While we are walking to the restaurant, it begins to thunder and we are literally overwhelmed with lots of rain. Within a minute, we're completely wet. Running on my slippers doesn't go that fast so I do have wet underwear. But because of the warm rain this is perhaps my finest moment this trip.
Through the jungle we're going to a market where I buy some wooden statues. A group of children are walking with us. Once in the open truck they are desperate and climbing what everyone on the truck. A small number of children are among the marching feet and the situation is really uncomfortable.The truck seems to be falling so our guide have to scare them of. Through small villages we drive towards the sea where we look at the fishing. There are a lot of crowd on the beach and it's impressive to watch. People are swimming in the sea for the boats and fish to get in. On our way back to the hotel we see monkeys in the trees along the side of the road.

Our stay in Gambia is already finished. After a few days at the pool and a visit to a liquerfactory (nice man from Belgium), we have to go home. This break was not my best travel-experience ever, but I'm glad I've been there.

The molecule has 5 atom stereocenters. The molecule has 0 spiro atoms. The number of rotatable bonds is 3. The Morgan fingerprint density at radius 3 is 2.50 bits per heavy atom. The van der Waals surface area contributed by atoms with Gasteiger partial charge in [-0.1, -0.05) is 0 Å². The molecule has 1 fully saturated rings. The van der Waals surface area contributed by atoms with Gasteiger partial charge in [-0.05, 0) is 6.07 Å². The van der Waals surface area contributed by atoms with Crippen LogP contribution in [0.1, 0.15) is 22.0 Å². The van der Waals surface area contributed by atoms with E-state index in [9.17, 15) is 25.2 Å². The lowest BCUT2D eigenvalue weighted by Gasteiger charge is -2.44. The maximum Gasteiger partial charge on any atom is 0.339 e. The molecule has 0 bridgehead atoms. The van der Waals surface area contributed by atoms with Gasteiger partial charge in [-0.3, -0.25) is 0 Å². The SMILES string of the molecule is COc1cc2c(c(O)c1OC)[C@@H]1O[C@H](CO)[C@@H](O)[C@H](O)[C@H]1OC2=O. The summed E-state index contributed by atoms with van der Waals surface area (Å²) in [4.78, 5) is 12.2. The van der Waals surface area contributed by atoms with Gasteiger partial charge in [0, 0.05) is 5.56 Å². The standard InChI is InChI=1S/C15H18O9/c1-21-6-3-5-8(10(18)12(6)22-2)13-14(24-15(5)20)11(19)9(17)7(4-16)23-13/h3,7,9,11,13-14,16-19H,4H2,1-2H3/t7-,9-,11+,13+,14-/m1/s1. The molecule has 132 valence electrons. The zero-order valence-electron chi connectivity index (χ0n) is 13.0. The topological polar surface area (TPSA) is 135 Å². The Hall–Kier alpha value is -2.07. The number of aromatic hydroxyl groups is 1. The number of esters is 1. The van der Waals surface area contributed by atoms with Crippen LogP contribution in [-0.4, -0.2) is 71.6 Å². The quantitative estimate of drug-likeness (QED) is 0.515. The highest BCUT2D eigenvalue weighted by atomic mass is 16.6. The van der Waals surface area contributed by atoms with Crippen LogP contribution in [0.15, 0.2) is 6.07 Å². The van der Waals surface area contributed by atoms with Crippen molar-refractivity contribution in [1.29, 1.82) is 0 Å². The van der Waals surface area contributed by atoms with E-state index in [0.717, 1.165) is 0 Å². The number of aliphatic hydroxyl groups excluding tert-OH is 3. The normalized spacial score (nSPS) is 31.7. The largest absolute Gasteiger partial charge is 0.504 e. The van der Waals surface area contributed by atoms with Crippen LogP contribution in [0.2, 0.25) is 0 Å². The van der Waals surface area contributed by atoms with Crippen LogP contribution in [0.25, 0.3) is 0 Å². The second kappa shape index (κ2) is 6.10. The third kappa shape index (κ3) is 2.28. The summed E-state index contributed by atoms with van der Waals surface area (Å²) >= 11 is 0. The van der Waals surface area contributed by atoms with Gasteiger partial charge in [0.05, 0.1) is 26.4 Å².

Things I will miss about The Gambia:
- The warm rain in the morning
- The small frogs against the walls
- Breakfast, which is always ready
I will not miss poverty, not the pushy people. But I do wish I have the resources to help these people.
Why don't we give all the money win in lotteries to charity organisations in these countries? If I ever win the lottery I buy new shoes first, maybe even some new clothes, but the rest goes to good causes. Promise!
nagadeef says:
hey Gambia is nice lol
Posted on: Jun 27, 2008
mama_africa says:
~Lol A Gal Right After My Own Heart On Shoe Mania :)) Classy Touch :))~
Posted on: Mar 12, 2008
misstravel89 says:
Nice blog! haha especially about the shoes.. typical you ;)
Posted on: Feb 22, 2008
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Birds in the garden
Birds in the garden